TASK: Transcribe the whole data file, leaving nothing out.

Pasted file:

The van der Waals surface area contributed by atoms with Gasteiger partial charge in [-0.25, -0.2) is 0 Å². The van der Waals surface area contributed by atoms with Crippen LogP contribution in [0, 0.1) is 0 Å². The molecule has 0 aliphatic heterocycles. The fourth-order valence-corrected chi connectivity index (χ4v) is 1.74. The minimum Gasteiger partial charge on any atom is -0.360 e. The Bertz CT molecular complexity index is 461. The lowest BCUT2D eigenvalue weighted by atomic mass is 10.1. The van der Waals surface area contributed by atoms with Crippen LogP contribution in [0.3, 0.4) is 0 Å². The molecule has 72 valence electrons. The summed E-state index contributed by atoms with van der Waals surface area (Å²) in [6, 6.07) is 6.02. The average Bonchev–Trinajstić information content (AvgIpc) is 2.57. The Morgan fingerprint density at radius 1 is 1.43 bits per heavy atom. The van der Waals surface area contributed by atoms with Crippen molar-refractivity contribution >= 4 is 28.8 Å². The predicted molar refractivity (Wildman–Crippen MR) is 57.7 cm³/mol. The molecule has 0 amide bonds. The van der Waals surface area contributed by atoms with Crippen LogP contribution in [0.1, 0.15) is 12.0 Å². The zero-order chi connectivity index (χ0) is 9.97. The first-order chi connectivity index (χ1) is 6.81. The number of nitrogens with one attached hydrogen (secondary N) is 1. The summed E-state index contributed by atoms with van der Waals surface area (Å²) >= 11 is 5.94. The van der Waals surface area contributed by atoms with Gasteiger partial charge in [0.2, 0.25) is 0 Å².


The van der Waals surface area contributed by atoms with Gasteiger partial charge in [-0.25, -0.2) is 0 Å². The van der Waals surface area contributed by atoms with Crippen LogP contribution in [0, 0.1) is 0 Å². The molecule has 0 aliphatic heterocycles. The fourth-order valence-corrected chi connectivity index (χ4v) is 1.74. The minimum Gasteiger partial charge on any atom is -0.360 e. The Bertz CT molecular complexity index is 461. The lowest BCUT2D eigenvalue weighted by atomic mass is 10.1. The van der Waals surface area contributed by atoms with Crippen LogP contribution in [0.3, 0.4) is 0 Å². The molecule has 72 valence electrons. The summed E-state index contributed by atoms with van der Waals surface area (Å²) in [6, 6.07) is 6.02. The average Bonchev–Trinajstić information content (AvgIpc) is 2.57. The Morgan fingerprint density at radius 1 is 1.43 bits per heavy atom. The van der Waals surface area contributed by atoms with Crippen molar-refractivity contribution >= 4 is 28.8 Å². The predicted molar refractivity (Wildman–Crippen MR) is 57.7 cm³/mol. The molecule has 0 amide bonds. The van der Waals surface area contributed by atoms with Crippen LogP contribution in [0.1, 0.15) is 12.0 Å². The zero-order chi connectivity index (χ0) is 9.97. The first-order chi connectivity index (χ1) is 6.81. The number of nitrogens with one attached hydrogen (secondary N) is 1. The summed E-state index contributed by atoms with van der Waals surface area (Å²) >= 11 is 5.94. The van der Waals surface area contributed by atoms with Gasteiger partial charge in [0.2, 0.25) is 0 Å².